Recovering the Satellites (DGC 24975)
It was hardly surprising that many reviewers pegged Counting Crows as classic rock wannabes, given the way "August and Everything After" amplified Adam Duritz's Van Morrison-ish vocal mannerisms and the stately, Band-like grandiosity of the arrangements. With "Recovering the Satellites," though, the Crows move from the specific to the general, avoiding obvious echoes of older acts while evoking the sort of sweeping ambition and intensely personal lyrics that marked many of the '70s' most memorable albums. These new aspirations are most obvious in the album's bigger numbers, such as the string-soaked "I'm Not Sleeping" or the rousing "Have You Seen Me Lately," but it isn't all a matter of musical bombast; some of the strongest songs are also some of the quietest, like the whispery "Walkaways" or the slow-building "Goodnight Elizabeth." Nor does the weight of each performance rest entirely on Duritz's shoulders, as the band takes a remarkably collaborative approach to the playing. The gently swinging "Another Horsedreamer's Blues," for instance, finds the band grooving as a single entity, while the raucous, roiling
"Angels of the Silences" comes across with such force and focus that the guitars, keyboards and vocals at times blur into a single mass of sound. Certainly no sophomore slump here.
Stardust (Elektra 61946)
It's one thing for a rock-era singer to be able to sing the standards of the pre-rock era, quite another for that singer to develop an identifiable sense of style. That's the problem Natalie Cole faces with "Stardust," her third album of old-school pop. Although there's no faulting her taste in material -- a brace of songs ranging from "Stardust" and "Teach Me Tonight" to such jazzy items as "Dindi" and "Ahmad's Blues" -- what she does with those tunes is somewhat less impressive. As much as her lush tone and warm vibrato might add a languorous beauty to "What a Difference a Day Makes" and "Where Can I Go Without You," her singing rarely elevates the melodies; it's content to be merely pretty, offering no sense of character or emotional insight. And though her jazz stylings are more convincing than they were on "Unforgettable," it's hard to be convinced by what she does on "Ahmad's Blues" or "Let's Face the Music and Dance." As for the now-obligatory duet with her dear, dead dad, the initial rendition of "When I Fall in Love" is pleasant enough, but did we really need a second version with her singing in Spanish? Oh, well -- at least they didn't use a computer to digitally translate his vocal. . . .
Baja Sessions (Reprise 46325)
Cool being mostly a matter of suggestion, what makes Chris Isaak such an awesomely cool performer is his ability to convey enormous power while barely raising his voice above a murmur. That's certainly the case with his "Baja Sessions," an album of love songs that, on the surface, seems mired in heavy-lidded torpor -- but underneath is as torrid as rock gets. It helps, of course, that the songs reek of languid sensuality, from the arching, falsetto chorus of "Pretty Girls Don't Cry" to the broken-voiced blues of "Wrong To Love You." But most of the credit belongs to Isaak himself. A master of understatement, he can convey a wealth of emotional information through something as simple as a change in vocal tone, and that allows him to pull tremendous depth from these songs without ever raising his voice above a whisper. That's how he can put across all the pathos in "Only the Lonely" without resorting to the kind of fireworks Roy Orbison unleashed in the original, and why Isaak's rendition of "Yellow Bird" is one of the saddest and prettiest on record. Who says you have to make a big noise to leave a big impression?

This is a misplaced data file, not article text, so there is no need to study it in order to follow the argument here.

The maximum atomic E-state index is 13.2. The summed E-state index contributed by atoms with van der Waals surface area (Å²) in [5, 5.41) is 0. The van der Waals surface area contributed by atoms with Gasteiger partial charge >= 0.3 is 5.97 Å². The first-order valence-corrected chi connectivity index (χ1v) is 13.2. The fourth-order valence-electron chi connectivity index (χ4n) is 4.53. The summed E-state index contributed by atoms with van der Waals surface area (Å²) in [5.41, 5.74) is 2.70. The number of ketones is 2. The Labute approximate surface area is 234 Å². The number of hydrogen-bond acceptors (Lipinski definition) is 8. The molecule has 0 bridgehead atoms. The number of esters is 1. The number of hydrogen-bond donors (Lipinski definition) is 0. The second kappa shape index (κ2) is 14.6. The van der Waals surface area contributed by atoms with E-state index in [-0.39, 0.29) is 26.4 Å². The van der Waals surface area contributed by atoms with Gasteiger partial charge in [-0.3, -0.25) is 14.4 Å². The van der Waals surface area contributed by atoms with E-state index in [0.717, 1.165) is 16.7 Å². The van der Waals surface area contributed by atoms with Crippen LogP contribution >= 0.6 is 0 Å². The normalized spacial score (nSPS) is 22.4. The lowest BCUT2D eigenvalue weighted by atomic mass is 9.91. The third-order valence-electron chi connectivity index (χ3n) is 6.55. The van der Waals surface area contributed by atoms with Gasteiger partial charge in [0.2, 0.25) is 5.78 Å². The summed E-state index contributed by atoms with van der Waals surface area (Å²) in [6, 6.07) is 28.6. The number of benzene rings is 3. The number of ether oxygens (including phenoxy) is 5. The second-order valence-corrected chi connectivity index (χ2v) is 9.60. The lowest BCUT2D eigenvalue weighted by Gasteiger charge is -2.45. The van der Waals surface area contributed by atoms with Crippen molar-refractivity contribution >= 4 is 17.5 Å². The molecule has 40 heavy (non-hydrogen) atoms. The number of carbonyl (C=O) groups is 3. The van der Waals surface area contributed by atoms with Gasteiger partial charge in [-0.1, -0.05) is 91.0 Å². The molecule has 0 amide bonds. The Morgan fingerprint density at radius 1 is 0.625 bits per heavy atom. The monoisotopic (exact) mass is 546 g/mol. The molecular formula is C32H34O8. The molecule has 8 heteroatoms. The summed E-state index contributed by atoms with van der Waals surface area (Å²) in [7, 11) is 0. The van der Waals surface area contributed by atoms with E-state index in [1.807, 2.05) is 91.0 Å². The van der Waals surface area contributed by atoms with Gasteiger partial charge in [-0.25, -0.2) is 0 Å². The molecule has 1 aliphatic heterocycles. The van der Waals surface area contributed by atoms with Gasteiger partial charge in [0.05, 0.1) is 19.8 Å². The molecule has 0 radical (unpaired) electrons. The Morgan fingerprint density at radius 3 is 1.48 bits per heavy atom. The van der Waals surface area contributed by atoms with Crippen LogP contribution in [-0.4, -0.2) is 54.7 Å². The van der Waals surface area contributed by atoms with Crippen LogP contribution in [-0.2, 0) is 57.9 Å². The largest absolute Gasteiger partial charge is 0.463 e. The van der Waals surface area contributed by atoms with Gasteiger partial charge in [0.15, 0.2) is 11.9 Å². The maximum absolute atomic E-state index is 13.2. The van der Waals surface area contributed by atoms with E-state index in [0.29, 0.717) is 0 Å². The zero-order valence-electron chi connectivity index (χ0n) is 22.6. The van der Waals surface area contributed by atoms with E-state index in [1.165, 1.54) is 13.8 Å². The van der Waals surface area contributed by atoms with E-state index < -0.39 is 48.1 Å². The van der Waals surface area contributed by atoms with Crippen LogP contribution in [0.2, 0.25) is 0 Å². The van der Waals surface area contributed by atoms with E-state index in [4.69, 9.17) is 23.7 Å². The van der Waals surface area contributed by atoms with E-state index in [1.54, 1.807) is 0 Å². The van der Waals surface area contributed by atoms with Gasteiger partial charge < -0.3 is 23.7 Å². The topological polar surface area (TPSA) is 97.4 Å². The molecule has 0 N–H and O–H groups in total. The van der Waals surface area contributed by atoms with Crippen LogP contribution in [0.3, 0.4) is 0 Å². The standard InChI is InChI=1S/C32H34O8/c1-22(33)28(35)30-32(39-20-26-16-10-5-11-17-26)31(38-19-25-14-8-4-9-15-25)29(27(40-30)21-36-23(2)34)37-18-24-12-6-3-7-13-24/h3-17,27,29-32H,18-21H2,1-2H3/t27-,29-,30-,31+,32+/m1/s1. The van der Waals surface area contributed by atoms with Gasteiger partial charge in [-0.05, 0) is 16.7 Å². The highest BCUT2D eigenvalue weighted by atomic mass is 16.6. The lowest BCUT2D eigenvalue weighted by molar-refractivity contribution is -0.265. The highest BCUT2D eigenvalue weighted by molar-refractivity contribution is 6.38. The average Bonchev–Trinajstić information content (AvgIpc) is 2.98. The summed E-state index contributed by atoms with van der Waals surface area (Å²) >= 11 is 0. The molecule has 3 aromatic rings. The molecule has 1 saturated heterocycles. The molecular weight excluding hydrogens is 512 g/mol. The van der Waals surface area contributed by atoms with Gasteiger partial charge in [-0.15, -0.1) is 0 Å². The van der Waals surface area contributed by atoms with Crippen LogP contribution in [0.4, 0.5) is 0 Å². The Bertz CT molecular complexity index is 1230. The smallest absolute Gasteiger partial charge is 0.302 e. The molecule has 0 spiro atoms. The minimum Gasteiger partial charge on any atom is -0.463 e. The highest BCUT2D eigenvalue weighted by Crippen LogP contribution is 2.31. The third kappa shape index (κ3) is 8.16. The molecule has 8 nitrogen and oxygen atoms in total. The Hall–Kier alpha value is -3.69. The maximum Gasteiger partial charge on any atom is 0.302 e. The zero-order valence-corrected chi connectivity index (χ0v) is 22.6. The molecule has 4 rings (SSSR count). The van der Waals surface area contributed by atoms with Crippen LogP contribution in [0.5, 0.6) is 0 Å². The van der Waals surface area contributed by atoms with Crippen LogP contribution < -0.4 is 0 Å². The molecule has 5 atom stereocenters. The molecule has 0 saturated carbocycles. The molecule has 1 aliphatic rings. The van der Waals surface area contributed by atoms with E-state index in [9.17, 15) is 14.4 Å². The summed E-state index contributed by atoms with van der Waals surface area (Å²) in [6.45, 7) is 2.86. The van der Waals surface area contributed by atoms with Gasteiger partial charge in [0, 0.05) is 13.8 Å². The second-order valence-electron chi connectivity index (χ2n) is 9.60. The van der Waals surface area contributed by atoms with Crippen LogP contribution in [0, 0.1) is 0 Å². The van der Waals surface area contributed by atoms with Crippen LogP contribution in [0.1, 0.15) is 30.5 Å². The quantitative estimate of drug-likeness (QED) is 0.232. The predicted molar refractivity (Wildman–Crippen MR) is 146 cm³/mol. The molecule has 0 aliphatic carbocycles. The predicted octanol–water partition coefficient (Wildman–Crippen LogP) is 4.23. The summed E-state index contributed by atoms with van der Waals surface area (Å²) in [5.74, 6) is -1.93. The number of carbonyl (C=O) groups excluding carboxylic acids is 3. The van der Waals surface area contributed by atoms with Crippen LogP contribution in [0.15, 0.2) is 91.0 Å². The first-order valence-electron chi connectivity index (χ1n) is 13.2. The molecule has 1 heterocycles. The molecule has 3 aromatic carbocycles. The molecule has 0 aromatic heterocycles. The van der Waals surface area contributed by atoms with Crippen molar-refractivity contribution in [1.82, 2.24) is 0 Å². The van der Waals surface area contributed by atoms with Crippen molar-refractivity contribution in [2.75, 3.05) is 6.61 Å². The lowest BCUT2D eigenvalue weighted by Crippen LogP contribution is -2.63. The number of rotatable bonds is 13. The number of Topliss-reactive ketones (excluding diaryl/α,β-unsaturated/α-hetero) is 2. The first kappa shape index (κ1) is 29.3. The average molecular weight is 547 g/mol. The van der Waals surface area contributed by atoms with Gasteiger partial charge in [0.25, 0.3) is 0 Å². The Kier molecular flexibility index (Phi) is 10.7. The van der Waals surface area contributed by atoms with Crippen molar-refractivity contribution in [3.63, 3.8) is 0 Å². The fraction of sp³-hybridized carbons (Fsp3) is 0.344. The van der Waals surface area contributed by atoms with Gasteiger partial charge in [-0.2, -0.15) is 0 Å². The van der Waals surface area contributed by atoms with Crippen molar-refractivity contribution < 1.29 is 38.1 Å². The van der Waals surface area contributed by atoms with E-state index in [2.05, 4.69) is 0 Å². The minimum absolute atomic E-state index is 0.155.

If Albita ever wound up doing for American pop what she has done for Cuban music, she could end up being one of the biggest stars on the planet. As it is, she's merely one of the most awesome, exhibiting the sort of passion and polish found only in the greatest of singers. In terms of its sound and songwriting, "Dicen Que..." is very much in the vein of its predecessor, "No Se Parece a Nada." In terms of the performance, however, everything seems kicked up a notch -- the ballads seem sweeter, the up-tempo tunes more driving, the rhythm breaks more percussive. Sometimes, she even squeezes all that into a single song, as on "Mirame, Rozame, Amame," where she moves from a whisper to a shout and back again so seamlessly that your ear barely registers a change (though your pulse surely will). Longtime fans will be impressed that she's working with a broader stylistic palette, embracing everything from the rustic colors of "Habra Musica Guajira" to the brassy urban blare of "Valga El Brillo De Tus Ojos." But even if you speak no Spanish and know little of the musical tradition of Cuba, odds are that Albita will win you over. Because the kind of vocal authority she exhibits on the pulsing, percussive "Hoy No Voy A Trabajar" needs no translation.
Pub Date: 10/17/96